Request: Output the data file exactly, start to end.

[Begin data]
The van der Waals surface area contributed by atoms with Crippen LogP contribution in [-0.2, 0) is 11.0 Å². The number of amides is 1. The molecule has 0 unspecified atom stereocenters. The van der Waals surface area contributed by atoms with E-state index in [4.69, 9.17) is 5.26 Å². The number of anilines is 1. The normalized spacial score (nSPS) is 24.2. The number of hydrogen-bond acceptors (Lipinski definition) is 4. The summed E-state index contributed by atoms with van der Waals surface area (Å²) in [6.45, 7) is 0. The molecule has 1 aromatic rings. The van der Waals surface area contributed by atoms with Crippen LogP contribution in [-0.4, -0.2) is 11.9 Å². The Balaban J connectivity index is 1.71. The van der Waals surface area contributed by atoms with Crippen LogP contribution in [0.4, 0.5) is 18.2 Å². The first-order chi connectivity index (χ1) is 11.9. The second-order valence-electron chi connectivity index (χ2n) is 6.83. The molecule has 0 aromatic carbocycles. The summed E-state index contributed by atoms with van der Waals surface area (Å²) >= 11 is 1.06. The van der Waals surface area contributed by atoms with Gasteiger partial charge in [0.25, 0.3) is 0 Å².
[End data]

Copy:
The van der Waals surface area contributed by atoms with Crippen LogP contribution in [-0.2, 0) is 11.0 Å². The number of amides is 1. The molecule has 0 unspecified atom stereocenters. The van der Waals surface area contributed by atoms with E-state index in [4.69, 9.17) is 5.26 Å². The number of anilines is 1. The normalized spacial score (nSPS) is 24.2. The number of hydrogen-bond acceptors (Lipinski definition) is 4. The summed E-state index contributed by atoms with van der Waals surface area (Å²) in [6.45, 7) is 0. The molecule has 1 aromatic rings. The van der Waals surface area contributed by atoms with Crippen LogP contribution in [-0.4, -0.2) is 11.9 Å². The Balaban J connectivity index is 1.71. The van der Waals surface area contributed by atoms with Crippen LogP contribution in [0.4, 0.5) is 18.2 Å². The first-order chi connectivity index (χ1) is 11.9. The second-order valence-electron chi connectivity index (χ2n) is 6.83. The molecule has 0 aromatic carbocycles. The summed E-state index contributed by atoms with van der Waals surface area (Å²) >= 11 is 1.06. The van der Waals surface area contributed by atoms with Gasteiger partial charge in [0.25, 0.3) is 0 Å².